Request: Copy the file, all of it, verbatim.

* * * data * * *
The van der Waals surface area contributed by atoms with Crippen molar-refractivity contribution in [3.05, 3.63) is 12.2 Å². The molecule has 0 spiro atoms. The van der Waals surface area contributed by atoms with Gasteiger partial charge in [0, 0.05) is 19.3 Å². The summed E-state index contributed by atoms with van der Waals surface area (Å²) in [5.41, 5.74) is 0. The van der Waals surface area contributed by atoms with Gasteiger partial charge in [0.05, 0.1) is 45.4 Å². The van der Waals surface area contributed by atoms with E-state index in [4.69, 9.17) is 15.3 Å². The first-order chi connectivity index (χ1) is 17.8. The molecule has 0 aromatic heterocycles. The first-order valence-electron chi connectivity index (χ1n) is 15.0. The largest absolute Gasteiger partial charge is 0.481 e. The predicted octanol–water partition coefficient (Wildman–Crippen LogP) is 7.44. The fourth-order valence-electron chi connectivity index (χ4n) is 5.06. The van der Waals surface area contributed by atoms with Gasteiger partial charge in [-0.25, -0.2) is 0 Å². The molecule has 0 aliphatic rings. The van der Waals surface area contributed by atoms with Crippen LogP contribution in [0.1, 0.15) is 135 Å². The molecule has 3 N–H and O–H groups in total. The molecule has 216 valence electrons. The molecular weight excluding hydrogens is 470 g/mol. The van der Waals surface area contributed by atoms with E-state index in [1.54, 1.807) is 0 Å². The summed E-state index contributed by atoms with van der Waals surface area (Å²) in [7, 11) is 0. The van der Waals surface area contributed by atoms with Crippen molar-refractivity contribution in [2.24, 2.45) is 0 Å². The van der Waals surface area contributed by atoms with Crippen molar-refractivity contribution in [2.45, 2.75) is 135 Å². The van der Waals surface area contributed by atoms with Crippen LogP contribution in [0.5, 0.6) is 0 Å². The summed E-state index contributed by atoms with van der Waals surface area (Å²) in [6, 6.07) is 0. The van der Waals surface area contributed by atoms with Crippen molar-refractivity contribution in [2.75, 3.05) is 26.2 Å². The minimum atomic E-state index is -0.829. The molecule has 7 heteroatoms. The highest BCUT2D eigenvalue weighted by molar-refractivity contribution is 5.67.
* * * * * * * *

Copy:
The van der Waals surface area contributed by atoms with Crippen molar-refractivity contribution in [3.05, 3.63) is 12.2 Å². The molecule has 0 spiro atoms. The van der Waals surface area contributed by atoms with Gasteiger partial charge in [0, 0.05) is 19.3 Å². The summed E-state index contributed by atoms with van der Waals surface area (Å²) in [5.41, 5.74) is 0. The van der Waals surface area contributed by atoms with Gasteiger partial charge in [0.05, 0.1) is 45.4 Å². The van der Waals surface area contributed by atoms with E-state index in [4.69, 9.17) is 15.3 Å². The first-order chi connectivity index (χ1) is 17.8. The molecule has 0 aromatic heterocycles. The first-order valence-electron chi connectivity index (χ1n) is 15.0. The largest absolute Gasteiger partial charge is 0.481 e. The predicted octanol–water partition coefficient (Wildman–Crippen LogP) is 7.44. The fourth-order valence-electron chi connectivity index (χ4n) is 5.06. The van der Waals surface area contributed by atoms with Gasteiger partial charge in [-0.25, -0.2) is 0 Å². The molecule has 0 aliphatic rings. The van der Waals surface area contributed by atoms with Crippen LogP contribution in [0.1, 0.15) is 135 Å². The molecule has 3 N–H and O–H groups in total. The molecule has 216 valence electrons. The molecular weight excluding hydrogens is 470 g/mol. The van der Waals surface area contributed by atoms with E-state index in [1.54, 1.807) is 0 Å². The summed E-state index contributed by atoms with van der Waals surface area (Å²) in [7, 11) is 0. The van der Waals surface area contributed by atoms with Crippen molar-refractivity contribution in [2.24, 2.45) is 0 Å². The van der Waals surface area contributed by atoms with Crippen molar-refractivity contribution in [2.45, 2.75) is 135 Å². The van der Waals surface area contributed by atoms with Crippen LogP contribution in [0.5, 0.6) is 0 Å². The summed E-state index contributed by atoms with van der Waals surface area (Å²) in [6, 6.07) is 0. The van der Waals surface area contributed by atoms with Crippen molar-refractivity contribution in [2.75, 3.05) is 26.2 Å². The minimum atomic E-state index is -0.829. The molecule has 7 heteroatoms. The highest BCUT2D eigenvalue weighted by molar-refractivity contribution is 5.67.